Tag Archives: educational philosophy

Progressive religious education

A couple of days ago, I wrote about what philosophies might underlie religious education in a liberal religion [Link]. Now I’d like to explore what religious education might look like if we used a truly progressive philosophy of education.

First, a quick definition of progressive educational philosophy. My definition of progressive education is a kind of education that educates for democracy, that aims to help kids be good citizens and able to function in a democractic organization (adult learners, too, but I’m going to focus on children in this essay). Thus progressive education emphasizes social problem solving, since that’s what a democracy involves. Furthermore, progressive education isn’t preparation for life, it’s life itself. That means that the social situation the kids find themselves in (their class, their church, their community) is part of the subject matter for their education.

(There are other possible definitions of progressive education, but this is the definition I use. I do not define progressive education as “letting kids do whatever they want”; to me, that would be a part of an overly individualistic romantic naturalist philosophy of education.)

So if that’s how I define progressive education, what results might that definition provide in a real Sunday school in a real liberal church? Here are some possibilities:

In terms of the social setting of the class (or group) itself, we might expect these kinds of outcomes:

  • Kids would have to solve problems together, and teachers would be as likely (more likely?) to assess the learning of the whole class as that of an individual learner.
  • Kids would have to make some decisions that affected them directly (e.g., what to have for snack, how to deal with problems).
  • Kids would fill leadership roles within their own class (e.g., taking attendance, even leading portions of a class).
  • Kids would have to speak up for their ideas, and verbal expression would be as important (more important?) than the written word.
  • In older age groups, kids would learn how to speak in meetings: when to talk, when to be quiet, how to think on your feet, etc.
  • Kids would learn conflict management skills.
  • Kids would learn how to read simple spread sheets, and how to manage a budget.
  • Etc.

You can read descriptions of actual implementations of these ideas in the book Exploring religion with eight year olds by Helen Firman Sweet and Sophia Blanche Lyon Fahs (New York, H. Holt and Company, 1930). I have personally incorporated all these ideas into Sunday school teaching.

In terms of the wider church, we might expect these kinds of outcomes:

  • Kids would give regular public performances of their learning for the congregation, involving social problem solving (e.g., performing in plays, leading worship, opening their classrooms to adults during an open house, etc.)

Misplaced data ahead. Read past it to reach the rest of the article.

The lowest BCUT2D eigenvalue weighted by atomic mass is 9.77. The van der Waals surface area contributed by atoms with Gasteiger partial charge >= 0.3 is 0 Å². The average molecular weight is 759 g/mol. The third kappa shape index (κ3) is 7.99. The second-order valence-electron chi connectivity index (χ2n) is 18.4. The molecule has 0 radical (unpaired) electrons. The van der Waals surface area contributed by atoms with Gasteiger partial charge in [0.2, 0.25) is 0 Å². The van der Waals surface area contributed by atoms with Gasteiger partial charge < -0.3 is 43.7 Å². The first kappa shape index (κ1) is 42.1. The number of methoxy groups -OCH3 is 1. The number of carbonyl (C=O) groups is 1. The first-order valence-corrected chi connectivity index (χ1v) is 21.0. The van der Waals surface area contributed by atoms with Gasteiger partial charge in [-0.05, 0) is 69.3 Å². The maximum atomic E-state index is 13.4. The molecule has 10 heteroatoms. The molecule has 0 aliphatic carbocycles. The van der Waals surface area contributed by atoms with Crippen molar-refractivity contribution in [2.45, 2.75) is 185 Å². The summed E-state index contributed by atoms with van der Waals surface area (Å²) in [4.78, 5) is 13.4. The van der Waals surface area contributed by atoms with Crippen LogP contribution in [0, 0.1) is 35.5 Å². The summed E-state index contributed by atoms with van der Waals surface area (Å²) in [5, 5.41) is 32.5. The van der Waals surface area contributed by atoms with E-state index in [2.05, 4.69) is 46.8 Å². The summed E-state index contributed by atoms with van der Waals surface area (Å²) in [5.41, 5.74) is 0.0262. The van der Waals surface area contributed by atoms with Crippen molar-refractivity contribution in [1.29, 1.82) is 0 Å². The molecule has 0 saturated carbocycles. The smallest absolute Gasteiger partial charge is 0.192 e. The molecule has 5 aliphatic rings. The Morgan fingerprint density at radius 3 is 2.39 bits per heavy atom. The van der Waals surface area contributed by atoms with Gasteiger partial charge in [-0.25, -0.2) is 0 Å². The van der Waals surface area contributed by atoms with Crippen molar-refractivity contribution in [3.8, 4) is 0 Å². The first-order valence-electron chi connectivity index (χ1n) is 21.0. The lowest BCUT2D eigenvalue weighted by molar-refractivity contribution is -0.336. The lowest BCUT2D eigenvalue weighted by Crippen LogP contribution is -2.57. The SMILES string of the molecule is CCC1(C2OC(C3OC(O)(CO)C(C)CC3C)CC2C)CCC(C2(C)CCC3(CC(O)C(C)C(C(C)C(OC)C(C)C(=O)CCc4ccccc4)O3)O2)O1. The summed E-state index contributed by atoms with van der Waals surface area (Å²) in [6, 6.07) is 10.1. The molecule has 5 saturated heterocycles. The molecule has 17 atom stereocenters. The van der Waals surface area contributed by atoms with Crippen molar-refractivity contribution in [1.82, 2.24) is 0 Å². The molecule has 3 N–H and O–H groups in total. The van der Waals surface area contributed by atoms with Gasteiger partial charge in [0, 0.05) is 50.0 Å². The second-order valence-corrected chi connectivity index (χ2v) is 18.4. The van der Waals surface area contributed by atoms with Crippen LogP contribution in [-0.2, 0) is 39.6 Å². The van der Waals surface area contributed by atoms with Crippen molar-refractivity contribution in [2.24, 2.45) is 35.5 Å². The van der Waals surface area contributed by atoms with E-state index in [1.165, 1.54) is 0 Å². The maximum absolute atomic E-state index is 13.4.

• As a result of the preceding, kids would learn how to speak in public to large groups; and learn skills like using a microphone.
  • Kids would learn how to serve on adult committees, by serving on such committees.
  • Kids would come together several times a year in a business meeting of the entire Sunday school, just as other groups in the church (the Women’s Alliance, CUUPS, etc.) meet periodically for business meetings.
  • Older kids — teens — would be invited to attend Board meetings; teens would have at least one voting representative on the Board.
  • Kids would be allowed to become full voting members (who would also be required to pledge) no later than age fourteen.
  • Over the years, kids would learn how to sit through committee meetings, and how to listen to sermons, so that by the time they are allowed to become full voting members of the church they have the skills needed
  • Etc.

You can read descriptions of some of these ideas in books like Homer Councilor’s Junior Church (New York, Century, 1928), Worship in the Junior Church by Anna and Dan Huntington Fenn (n.d.). I personally have implemented all these ideas in actual church settings.

By now, you should get the general idea, and it should be obvious how to apply this kind of learning to the world beyond the church community. It should also be clear that this kind of progressive education is most emphatically not “letting kids do whatever they want.” Instead, it is a way of educating kids into a specific religious tradition. At the same time, because of the democratic nature of this education, when kids become adults they will also have the ability to think for themselves and to make their own rational decision of whether or not to remain in your religious tradition.